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Elon Musk’s Hyperloop Idea Gaining Ground in ET3, Testing This Year

Fullscreen capture 7122013 61053 PM.bmp 300x93 Elon Musks Hyperloop Idea Gaining Ground in ET3, Testing This Year

ET3 Transport Could Be Faster and Cheaper Than High-Speed Rail

Elon Musk has often stated the need for fast public transportation, which can also be clean. Buses, subways, and even trains have their limitations [don’t even ask about taxis].

Elon Musk’s Hyperloop idea is actually a conglomeration of several ideas, “the Concorde, a rail gun, and an air hockey table,” according to him. Put another way, a combination of bullet trains and magnetic levitation in an airless environment.

Resembling the Hyperloop, ET3 is a tube from which air is evacuated. No air means no drag, so even a brick would be as aerodynamic as the Concorde. Second, the individual cars inside the tube are suspended by, and propelled by, magnetic levitation. Again, no friction, so the estimated speed can go up to 4,000mph or Mach 5.2 [the speed of sound is a measly 761mph].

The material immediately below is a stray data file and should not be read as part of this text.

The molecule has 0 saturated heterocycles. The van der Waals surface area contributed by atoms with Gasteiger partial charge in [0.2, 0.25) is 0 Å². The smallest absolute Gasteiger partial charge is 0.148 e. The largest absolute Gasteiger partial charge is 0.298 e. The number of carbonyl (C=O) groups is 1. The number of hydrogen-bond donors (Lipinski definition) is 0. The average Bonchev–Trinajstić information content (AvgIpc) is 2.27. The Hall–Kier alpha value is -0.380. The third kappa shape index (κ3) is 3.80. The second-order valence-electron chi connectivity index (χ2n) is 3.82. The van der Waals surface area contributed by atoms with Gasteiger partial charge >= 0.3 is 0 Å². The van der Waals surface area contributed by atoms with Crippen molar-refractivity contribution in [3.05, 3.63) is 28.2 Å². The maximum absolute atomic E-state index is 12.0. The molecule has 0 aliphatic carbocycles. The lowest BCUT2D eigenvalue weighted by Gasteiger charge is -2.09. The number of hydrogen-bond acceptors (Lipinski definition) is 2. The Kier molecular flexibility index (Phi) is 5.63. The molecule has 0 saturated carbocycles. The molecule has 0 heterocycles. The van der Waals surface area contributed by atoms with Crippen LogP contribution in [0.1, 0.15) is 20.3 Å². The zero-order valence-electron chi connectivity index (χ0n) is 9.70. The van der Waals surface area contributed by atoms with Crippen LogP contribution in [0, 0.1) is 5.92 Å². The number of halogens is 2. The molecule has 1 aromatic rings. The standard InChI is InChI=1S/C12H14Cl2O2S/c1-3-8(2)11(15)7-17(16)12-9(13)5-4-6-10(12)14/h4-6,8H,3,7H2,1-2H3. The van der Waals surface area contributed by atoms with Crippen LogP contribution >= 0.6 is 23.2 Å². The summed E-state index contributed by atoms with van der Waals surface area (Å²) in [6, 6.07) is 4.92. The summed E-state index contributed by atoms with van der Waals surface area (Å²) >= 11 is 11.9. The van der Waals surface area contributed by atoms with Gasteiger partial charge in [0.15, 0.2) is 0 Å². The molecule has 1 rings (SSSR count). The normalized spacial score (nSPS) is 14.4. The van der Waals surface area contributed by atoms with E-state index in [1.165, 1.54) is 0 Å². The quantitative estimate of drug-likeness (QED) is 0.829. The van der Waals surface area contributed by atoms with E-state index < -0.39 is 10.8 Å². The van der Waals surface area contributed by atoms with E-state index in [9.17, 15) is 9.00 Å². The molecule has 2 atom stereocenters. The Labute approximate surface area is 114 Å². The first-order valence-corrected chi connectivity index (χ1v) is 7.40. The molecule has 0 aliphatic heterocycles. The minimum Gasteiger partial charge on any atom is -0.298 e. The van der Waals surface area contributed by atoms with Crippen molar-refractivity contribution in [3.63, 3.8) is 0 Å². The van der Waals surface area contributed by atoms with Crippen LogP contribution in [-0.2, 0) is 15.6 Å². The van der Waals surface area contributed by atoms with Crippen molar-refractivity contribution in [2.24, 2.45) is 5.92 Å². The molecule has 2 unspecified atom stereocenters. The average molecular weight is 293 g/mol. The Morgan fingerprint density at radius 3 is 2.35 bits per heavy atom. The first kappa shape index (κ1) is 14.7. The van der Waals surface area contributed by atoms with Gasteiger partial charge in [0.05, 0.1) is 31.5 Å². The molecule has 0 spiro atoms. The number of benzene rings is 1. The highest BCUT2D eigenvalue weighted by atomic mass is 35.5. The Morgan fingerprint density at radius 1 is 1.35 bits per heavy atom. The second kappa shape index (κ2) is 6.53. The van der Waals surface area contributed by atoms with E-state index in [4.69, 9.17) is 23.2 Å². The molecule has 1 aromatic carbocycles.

The idea sounds grandiose, but ET3 already has mockups and prototypes and could test a 3-mile section of the Hyperloop-like system by the end of the year. If successful, it could pave the way for efficient and quick transportation across the US and even other continents. ET3 estimates that the system might cost a tenth the price of a dedicated high-speed rail line and a quarter the cost of a dedicated highway.